Please note: This information was current at the time of publication. But medical information is always changing, and some information given here may be out of date. For regularly updated information on a variety of health topics, please visit familydoctor.org, the AAFP patient education website.
Information from Your Family Doctor
Taking Care of Yourself After Having a Baby
Am Fam Physician. 2005 Dec 15;72(12):2497-2498.
See related article on the postpartum office visit.
What health problems might I have after having a baby?
Most healthy women do not have any serious medical problems after they have a baby (called the postpartum period). However, some women may be tired, have less interest in sex, and have vaginal pain. More serious concerns include problems with your thyroid (a gland in your neck that affects how you grow), loss of control when you go to the bathroom, or infections. Talk to your doctor if you think you have any of these problems.
How can I tell if I have postpartum depression?
If you feel sad most of the time; do not like to do the things that you used to; or have thoughts about hurting yourself, your baby, or others, you may be depressed. You should talk to your doctor right away. Treatment usually works, but the sooner you start it, the better.
What if I have trouble breastfeeding after I leave the hospital?
The doctor's office is a good place to find help with breastfeeding. Many hospitals also have breastfeeding specialists called lactation consultants. See the end of this handout for other places you can go for help.
What kinds of birth control can I use after having a baby? What if I am breastfeeding?
You should decide ahead of time what type of birth control you want to use after you have your baby. If you are not breastfeeding, you can use any kind of birth control, but diaphragms and cervical caps must be refitted. If you are breastfeeding, ask your doctor what kind of birth control is safe. Sometimes if you only breastfeed (no bottle feeding at all) you can reduce your chances of getting pregnant. However, this only works if your baby is younger than six months and if you have not had a period since having your baby. If you want to use breastfeeding to reduce the chance of pregnancy (called the lactational amenorrhea method), your doctor can tell you how to do it correctly.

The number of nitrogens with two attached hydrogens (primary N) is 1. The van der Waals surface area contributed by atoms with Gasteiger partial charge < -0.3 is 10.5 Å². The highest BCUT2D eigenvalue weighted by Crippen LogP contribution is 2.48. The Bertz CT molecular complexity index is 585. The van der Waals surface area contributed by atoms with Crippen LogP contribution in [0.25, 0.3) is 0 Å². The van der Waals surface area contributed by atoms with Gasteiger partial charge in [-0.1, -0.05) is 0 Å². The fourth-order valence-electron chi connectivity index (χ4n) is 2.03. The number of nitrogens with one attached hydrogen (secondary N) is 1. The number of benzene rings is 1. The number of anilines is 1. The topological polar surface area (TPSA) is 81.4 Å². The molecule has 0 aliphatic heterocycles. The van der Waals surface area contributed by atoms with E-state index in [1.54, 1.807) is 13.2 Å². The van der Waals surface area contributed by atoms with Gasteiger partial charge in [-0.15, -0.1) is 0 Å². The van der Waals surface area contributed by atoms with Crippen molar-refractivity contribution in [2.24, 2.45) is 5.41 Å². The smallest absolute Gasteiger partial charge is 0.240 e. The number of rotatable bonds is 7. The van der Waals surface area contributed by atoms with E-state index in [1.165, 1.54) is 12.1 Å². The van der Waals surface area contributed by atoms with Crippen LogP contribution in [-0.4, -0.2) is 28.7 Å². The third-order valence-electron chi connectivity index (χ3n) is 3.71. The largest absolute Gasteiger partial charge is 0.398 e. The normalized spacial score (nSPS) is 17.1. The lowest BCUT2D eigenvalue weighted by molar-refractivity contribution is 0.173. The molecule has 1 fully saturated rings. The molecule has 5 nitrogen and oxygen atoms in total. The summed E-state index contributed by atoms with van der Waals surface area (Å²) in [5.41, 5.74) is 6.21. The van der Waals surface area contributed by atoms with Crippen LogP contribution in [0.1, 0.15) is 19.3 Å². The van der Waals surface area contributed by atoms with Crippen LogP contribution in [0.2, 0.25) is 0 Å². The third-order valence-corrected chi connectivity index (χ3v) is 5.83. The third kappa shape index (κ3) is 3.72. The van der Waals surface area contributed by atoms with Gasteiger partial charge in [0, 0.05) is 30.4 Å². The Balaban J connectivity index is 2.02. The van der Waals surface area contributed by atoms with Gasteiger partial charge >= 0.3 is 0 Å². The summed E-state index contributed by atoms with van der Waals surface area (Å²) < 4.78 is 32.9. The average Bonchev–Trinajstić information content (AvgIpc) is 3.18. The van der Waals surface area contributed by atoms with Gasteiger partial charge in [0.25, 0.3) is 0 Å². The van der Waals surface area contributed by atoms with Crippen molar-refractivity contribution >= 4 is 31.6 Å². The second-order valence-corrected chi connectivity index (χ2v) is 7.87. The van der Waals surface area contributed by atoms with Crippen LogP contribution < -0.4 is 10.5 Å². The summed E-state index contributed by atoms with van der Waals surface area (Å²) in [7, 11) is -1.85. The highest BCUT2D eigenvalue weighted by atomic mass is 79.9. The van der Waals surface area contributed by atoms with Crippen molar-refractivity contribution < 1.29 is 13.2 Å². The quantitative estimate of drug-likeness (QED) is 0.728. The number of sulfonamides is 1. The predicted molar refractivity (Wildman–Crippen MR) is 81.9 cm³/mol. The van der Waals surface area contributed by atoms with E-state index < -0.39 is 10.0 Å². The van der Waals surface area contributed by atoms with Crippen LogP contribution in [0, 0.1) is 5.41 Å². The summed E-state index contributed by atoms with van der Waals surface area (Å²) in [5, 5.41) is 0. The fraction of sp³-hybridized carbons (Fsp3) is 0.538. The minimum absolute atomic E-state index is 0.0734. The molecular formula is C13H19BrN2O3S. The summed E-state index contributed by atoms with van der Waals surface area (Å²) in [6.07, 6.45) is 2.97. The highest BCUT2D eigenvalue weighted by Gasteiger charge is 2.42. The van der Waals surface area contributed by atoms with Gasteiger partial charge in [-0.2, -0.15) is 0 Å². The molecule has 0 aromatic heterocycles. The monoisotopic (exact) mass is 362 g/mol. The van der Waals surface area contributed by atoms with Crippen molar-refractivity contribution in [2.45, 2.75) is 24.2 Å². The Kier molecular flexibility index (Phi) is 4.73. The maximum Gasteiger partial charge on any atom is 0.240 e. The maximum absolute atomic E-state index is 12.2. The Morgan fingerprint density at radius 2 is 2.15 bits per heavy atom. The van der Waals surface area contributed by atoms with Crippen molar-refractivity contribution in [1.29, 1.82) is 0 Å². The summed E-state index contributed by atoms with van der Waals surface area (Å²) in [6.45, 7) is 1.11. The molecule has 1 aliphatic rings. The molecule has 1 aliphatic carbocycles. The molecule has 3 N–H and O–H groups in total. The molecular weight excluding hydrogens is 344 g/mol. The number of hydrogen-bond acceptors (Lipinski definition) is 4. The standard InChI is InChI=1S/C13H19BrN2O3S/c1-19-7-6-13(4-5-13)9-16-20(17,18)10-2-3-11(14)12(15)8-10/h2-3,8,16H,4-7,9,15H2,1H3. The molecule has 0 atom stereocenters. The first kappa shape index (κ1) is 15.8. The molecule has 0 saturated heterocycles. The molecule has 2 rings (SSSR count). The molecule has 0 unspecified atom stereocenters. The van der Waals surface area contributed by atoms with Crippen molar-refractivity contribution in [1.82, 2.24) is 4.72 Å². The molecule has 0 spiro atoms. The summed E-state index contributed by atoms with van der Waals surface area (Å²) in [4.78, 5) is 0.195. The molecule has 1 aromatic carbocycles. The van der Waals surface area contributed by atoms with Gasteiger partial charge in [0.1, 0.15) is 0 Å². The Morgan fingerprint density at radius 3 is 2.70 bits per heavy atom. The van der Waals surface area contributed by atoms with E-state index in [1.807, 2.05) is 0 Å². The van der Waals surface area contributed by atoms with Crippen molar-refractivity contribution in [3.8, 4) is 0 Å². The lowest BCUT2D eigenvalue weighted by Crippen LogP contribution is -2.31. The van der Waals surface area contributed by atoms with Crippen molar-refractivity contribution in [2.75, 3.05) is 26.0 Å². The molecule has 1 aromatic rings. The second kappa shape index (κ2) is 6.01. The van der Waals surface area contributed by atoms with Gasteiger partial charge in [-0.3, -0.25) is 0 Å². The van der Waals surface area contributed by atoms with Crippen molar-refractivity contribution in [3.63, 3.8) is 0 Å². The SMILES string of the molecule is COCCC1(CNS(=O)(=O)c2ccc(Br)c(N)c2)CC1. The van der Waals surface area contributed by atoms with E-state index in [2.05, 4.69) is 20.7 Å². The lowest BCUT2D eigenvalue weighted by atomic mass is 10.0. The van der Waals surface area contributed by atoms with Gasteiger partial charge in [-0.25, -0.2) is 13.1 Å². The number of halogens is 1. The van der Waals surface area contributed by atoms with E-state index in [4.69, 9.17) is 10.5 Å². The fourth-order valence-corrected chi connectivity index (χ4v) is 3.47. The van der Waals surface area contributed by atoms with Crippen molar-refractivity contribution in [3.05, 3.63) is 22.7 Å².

Will I have problems with sex after having a baby?
You may not want to have sex as much, or you may find that sex is painful after having a baby. This can depend on your type of delivery (vaginal or cesarean delivery) and whether you are breastfeeding. Some women feel comfortable having sex as soon as two weeks after delivery. However, most women are not ready to have sex for at least six weeks. Talk to your doctor at your check-up (six weeks after having your baby) if you are having problems with sex. Do not forget to talk to your doctor about birth control when you are ready to start having sex again.
For more information:
La Leche League International
Web site: http://www.lalecheleague.org
National Women's Health Information Center
Web site: http://www.womenshealth.gov
Postpartum Support International
Web site: http://www.postpartum.net
Depression After Delivery, Inc.
Web site: http://www.depressionafterdelivery.com/
This handout is provided to you by your family doctor and the American Academy of Family Physicians. Other health-related information is available from the AAFP online at http://familydoctor.org.
This information provides a general overview and may not apply to everyone. Talk to your family doctor to find out if this information applies to you and to get more information on this subject.
Copyright © 2005 by the American Academy of Family Physicians.
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